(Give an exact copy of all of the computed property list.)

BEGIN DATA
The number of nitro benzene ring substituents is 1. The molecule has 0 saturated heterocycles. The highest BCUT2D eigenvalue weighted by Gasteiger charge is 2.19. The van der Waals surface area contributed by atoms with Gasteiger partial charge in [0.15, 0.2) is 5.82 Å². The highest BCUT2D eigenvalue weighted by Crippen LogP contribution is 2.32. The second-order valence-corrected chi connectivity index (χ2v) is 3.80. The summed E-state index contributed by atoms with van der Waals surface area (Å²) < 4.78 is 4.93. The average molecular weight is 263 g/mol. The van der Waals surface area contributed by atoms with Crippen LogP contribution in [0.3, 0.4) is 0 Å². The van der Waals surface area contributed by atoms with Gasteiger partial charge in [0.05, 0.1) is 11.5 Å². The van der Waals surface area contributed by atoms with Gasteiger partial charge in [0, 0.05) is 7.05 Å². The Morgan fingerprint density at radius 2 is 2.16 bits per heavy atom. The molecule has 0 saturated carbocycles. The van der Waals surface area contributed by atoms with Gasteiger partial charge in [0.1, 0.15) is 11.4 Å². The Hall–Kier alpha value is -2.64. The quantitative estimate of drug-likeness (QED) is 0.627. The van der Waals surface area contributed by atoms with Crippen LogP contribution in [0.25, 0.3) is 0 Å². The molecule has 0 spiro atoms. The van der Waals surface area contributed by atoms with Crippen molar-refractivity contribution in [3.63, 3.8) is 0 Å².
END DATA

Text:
The number of nitro benzene ring substituents is 1. The molecule has 0 saturated heterocycles. The highest BCUT2D eigenvalue weighted by Gasteiger charge is 2.19. The van der Waals surface area contributed by atoms with Gasteiger partial charge in [0.15, 0.2) is 5.82 Å². The highest BCUT2D eigenvalue weighted by Crippen LogP contribution is 2.32. The second-order valence-corrected chi connectivity index (χ2v) is 3.80. The summed E-state index contributed by atoms with van der Waals surface area (Å²) < 4.78 is 4.93. The average molecular weight is 263 g/mol. The van der Waals surface area contributed by atoms with Crippen LogP contribution in [0.3, 0.4) is 0 Å². The van der Waals surface area contributed by atoms with Gasteiger partial charge in [0.05, 0.1) is 11.5 Å². The van der Waals surface area contributed by atoms with Gasteiger partial charge in [0, 0.05) is 7.05 Å². The Morgan fingerprint density at radius 2 is 2.16 bits per heavy atom. The molecule has 0 saturated carbocycles. The van der Waals surface area contributed by atoms with Gasteiger partial charge in [0.1, 0.15) is 11.4 Å². The Hall–Kier alpha value is -2.64. The quantitative estimate of drug-likeness (QED) is 0.627. The van der Waals surface area contributed by atoms with Crippen LogP contribution in [0.25, 0.3) is 0 Å². The molecule has 0 spiro atoms. The van der Waals surface area contributed by atoms with Crippen molar-refractivity contribution in [3.63, 3.8) is 0 Å².